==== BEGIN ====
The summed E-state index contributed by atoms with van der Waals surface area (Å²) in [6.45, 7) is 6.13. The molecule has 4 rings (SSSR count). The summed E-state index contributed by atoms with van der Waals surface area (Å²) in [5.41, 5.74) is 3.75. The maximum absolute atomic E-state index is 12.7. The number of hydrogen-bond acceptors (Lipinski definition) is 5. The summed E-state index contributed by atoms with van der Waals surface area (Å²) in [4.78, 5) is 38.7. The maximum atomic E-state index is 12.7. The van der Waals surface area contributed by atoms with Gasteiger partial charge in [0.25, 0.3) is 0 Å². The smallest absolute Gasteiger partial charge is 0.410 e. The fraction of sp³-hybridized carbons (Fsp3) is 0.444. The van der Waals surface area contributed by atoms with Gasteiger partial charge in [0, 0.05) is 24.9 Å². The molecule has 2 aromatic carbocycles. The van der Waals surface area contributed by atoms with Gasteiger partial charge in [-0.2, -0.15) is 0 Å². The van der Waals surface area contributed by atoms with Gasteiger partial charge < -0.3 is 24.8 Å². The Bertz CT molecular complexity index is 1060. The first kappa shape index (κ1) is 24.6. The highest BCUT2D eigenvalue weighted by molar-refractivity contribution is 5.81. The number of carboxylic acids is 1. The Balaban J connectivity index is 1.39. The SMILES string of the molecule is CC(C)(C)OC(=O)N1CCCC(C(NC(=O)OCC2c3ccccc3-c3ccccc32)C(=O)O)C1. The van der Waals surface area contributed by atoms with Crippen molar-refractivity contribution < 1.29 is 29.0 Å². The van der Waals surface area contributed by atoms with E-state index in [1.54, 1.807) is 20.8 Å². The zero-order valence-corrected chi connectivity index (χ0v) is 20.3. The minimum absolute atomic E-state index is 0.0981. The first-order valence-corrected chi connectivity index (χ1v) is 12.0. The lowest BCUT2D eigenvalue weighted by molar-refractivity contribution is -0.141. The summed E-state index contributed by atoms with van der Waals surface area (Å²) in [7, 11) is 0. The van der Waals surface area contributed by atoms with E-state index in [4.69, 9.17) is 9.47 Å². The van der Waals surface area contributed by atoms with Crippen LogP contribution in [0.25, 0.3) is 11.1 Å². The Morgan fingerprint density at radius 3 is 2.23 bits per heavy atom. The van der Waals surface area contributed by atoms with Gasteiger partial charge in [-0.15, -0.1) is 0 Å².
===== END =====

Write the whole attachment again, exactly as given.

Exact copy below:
The summed E-state index contributed by atoms with van der Waals surface area (Å²) in [6.45, 7) is 6.13. The molecule has 4 rings (SSSR count). The summed E-state index contributed by atoms with van der Waals surface area (Å²) in [5.41, 5.74) is 3.75. The maximum absolute atomic E-state index is 12.7. The number of hydrogen-bond acceptors (Lipinski definition) is 5. The summed E-state index contributed by atoms with van der Waals surface area (Å²) in [4.78, 5) is 38.7. The maximum atomic E-state index is 12.7. The van der Waals surface area contributed by atoms with Gasteiger partial charge in [0.25, 0.3) is 0 Å². The smallest absolute Gasteiger partial charge is 0.410 e. The fraction of sp³-hybridized carbons (Fsp3) is 0.444. The van der Waals surface area contributed by atoms with Gasteiger partial charge in [0, 0.05) is 24.9 Å². The molecule has 2 aromatic carbocycles. The van der Waals surface area contributed by atoms with Gasteiger partial charge in [-0.2, -0.15) is 0 Å². The van der Waals surface area contributed by atoms with Gasteiger partial charge < -0.3 is 24.8 Å². The Bertz CT molecular complexity index is 1060. The first kappa shape index (κ1) is 24.6. The highest BCUT2D eigenvalue weighted by molar-refractivity contribution is 5.81. The number of carboxylic acids is 1. The Balaban J connectivity index is 1.39. The SMILES string of the molecule is CC(C)(C)OC(=O)N1CCCC(C(NC(=O)OCC2c3ccccc3-c3ccccc32)C(=O)O)C1. The van der Waals surface area contributed by atoms with Crippen molar-refractivity contribution < 1.29 is 29.0 Å². The van der Waals surface area contributed by atoms with E-state index in [1.54, 1.807) is 20.8 Å². The zero-order valence-corrected chi connectivity index (χ0v) is 20.3. The minimum absolute atomic E-state index is 0.0981. The first-order valence-corrected chi connectivity index (χ1v) is 12.0. The lowest BCUT2D eigenvalue weighted by molar-refractivity contribution is -0.141. The summed E-state index contributed by atoms with van der Waals surface area (Å²) in [7, 11) is 0. The van der Waals surface area contributed by atoms with E-state index in [4.69, 9.17) is 9.47 Å². The van der Waals surface area contributed by atoms with Crippen LogP contribution in [0.25, 0.3) is 11.1 Å². The Morgan fingerprint density at radius 3 is 2.23 bits per heavy atom. The van der Waals surface area contributed by atoms with Gasteiger partial charge in [-0.15, -0.1) is 0 Å².